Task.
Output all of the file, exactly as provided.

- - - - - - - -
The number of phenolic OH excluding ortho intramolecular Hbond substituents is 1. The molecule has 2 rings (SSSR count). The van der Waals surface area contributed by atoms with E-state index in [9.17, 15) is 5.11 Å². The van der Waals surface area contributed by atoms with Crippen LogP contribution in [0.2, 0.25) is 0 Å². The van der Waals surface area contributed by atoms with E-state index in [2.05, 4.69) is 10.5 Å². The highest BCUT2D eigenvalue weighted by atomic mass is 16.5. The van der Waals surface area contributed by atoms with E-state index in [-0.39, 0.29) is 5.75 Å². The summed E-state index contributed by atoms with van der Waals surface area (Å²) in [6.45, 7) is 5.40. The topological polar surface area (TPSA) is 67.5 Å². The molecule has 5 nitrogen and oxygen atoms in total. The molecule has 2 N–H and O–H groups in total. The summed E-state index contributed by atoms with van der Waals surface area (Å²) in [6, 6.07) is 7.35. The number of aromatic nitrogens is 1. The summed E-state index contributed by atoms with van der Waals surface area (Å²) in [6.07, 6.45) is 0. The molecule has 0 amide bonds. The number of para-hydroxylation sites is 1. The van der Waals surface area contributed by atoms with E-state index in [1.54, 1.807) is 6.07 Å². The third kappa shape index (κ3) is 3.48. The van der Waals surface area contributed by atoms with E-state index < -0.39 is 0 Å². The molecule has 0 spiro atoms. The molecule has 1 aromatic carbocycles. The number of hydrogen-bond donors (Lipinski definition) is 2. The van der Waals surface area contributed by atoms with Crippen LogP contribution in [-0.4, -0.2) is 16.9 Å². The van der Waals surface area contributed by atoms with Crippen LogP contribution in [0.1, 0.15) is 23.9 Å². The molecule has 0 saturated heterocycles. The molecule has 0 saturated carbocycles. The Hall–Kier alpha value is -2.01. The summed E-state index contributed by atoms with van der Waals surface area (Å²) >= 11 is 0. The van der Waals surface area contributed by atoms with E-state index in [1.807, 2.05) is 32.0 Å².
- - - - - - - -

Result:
The number of phenolic OH excluding ortho intramolecular Hbond substituents is 1. The molecule has 2 rings (SSSR count). The van der Waals surface area contributed by atoms with E-state index in [9.17, 15) is 5.11 Å². The van der Waals surface area contributed by atoms with Crippen LogP contribution in [0.2, 0.25) is 0 Å². The van der Waals surface area contributed by atoms with E-state index in [2.05, 4.69) is 10.5 Å². The highest BCUT2D eigenvalue weighted by atomic mass is 16.5. The van der Waals surface area contributed by atoms with E-state index in [-0.39, 0.29) is 5.75 Å². The summed E-state index contributed by atoms with van der Waals surface area (Å²) in [6.45, 7) is 5.40. The topological polar surface area (TPSA) is 67.5 Å². The molecule has 5 nitrogen and oxygen atoms in total. The molecule has 2 N–H and O–H groups in total. The summed E-state index contributed by atoms with van der Waals surface area (Å²) in [6, 6.07) is 7.35. The number of aromatic nitrogens is 1. The summed E-state index contributed by atoms with van der Waals surface area (Å²) in [6.07, 6.45) is 0. The molecule has 0 amide bonds. The number of para-hydroxylation sites is 1. The van der Waals surface area contributed by atoms with E-state index in [1.54, 1.807) is 6.07 Å². The third kappa shape index (κ3) is 3.48. The van der Waals surface area contributed by atoms with E-state index < -0.39 is 0 Å². The molecule has 0 spiro atoms. The molecule has 1 aromatic carbocycles. The number of hydrogen-bond donors (Lipinski definition) is 2. The van der Waals surface area contributed by atoms with Crippen LogP contribution in [-0.4, -0.2) is 16.9 Å². The van der Waals surface area contributed by atoms with Crippen LogP contribution in [0.1, 0.15) is 23.9 Å². The molecule has 0 saturated heterocycles. The molecule has 0 saturated carbocycles. The Hall–Kier alpha value is -2.01. The summed E-state index contributed by atoms with van der Waals surface area (Å²) >= 11 is 0. The van der Waals surface area contributed by atoms with E-state index in [1.807, 2.05) is 32.0 Å².